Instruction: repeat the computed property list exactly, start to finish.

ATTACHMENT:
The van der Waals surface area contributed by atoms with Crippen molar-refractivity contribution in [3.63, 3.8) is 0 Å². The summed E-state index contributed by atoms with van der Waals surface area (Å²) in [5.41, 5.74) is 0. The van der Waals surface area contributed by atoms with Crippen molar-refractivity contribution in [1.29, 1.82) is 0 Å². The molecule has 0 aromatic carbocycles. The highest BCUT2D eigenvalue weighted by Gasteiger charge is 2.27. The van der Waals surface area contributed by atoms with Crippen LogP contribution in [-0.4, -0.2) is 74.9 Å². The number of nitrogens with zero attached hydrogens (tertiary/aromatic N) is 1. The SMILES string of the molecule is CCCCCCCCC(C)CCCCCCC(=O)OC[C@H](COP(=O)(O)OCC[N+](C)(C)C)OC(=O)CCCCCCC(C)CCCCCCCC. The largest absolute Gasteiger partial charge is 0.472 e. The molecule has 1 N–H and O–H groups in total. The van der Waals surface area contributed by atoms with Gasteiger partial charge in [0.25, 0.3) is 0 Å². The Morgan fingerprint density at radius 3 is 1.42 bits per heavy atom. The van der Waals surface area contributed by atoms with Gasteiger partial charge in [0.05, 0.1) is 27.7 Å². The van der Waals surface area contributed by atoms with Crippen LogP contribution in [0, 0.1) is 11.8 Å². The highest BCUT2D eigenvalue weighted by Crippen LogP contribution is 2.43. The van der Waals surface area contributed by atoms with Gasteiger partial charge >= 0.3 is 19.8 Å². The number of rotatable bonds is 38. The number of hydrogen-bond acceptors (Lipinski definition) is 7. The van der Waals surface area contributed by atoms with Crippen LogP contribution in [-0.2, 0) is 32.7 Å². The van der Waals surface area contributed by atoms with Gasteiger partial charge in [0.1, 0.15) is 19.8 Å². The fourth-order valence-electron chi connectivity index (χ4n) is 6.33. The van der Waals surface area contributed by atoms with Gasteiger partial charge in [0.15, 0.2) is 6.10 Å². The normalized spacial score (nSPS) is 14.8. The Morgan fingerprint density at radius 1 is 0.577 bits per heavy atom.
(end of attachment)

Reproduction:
The van der Waals surface area contributed by atoms with Crippen molar-refractivity contribution in [3.63, 3.8) is 0 Å². The summed E-state index contributed by atoms with van der Waals surface area (Å²) in [5.41, 5.74) is 0. The van der Waals surface area contributed by atoms with Crippen molar-refractivity contribution in [1.29, 1.82) is 0 Å². The molecule has 0 aromatic carbocycles. The highest BCUT2D eigenvalue weighted by Gasteiger charge is 2.27. The van der Waals surface area contributed by atoms with Crippen LogP contribution in [-0.4, -0.2) is 74.9 Å². The number of nitrogens with zero attached hydrogens (tertiary/aromatic N) is 1. The SMILES string of the molecule is CCCCCCCCC(C)CCCCCCC(=O)OC[C@H](COP(=O)(O)OCC[N+](C)(C)C)OC(=O)CCCCCCC(C)CCCCCCCC. The largest absolute Gasteiger partial charge is 0.472 e. The molecule has 1 N–H and O–H groups in total. The van der Waals surface area contributed by atoms with Gasteiger partial charge in [0.25, 0.3) is 0 Å². The Morgan fingerprint density at radius 3 is 1.42 bits per heavy atom. The van der Waals surface area contributed by atoms with Gasteiger partial charge in [0.05, 0.1) is 27.7 Å². The van der Waals surface area contributed by atoms with Crippen LogP contribution in [0, 0.1) is 11.8 Å². The highest BCUT2D eigenvalue weighted by Crippen LogP contribution is 2.43. The van der Waals surface area contributed by atoms with Gasteiger partial charge >= 0.3 is 19.8 Å². The number of rotatable bonds is 38. The number of hydrogen-bond acceptors (Lipinski definition) is 7. The van der Waals surface area contributed by atoms with Crippen LogP contribution in [-0.2, 0) is 32.7 Å². The van der Waals surface area contributed by atoms with Gasteiger partial charge in [0.1, 0.15) is 19.8 Å². The fourth-order valence-electron chi connectivity index (χ4n) is 6.33. The van der Waals surface area contributed by atoms with Gasteiger partial charge in [0.15, 0.2) is 6.10 Å². The normalized spacial score (nSPS) is 14.8. The Morgan fingerprint density at radius 1 is 0.577 bits per heavy atom.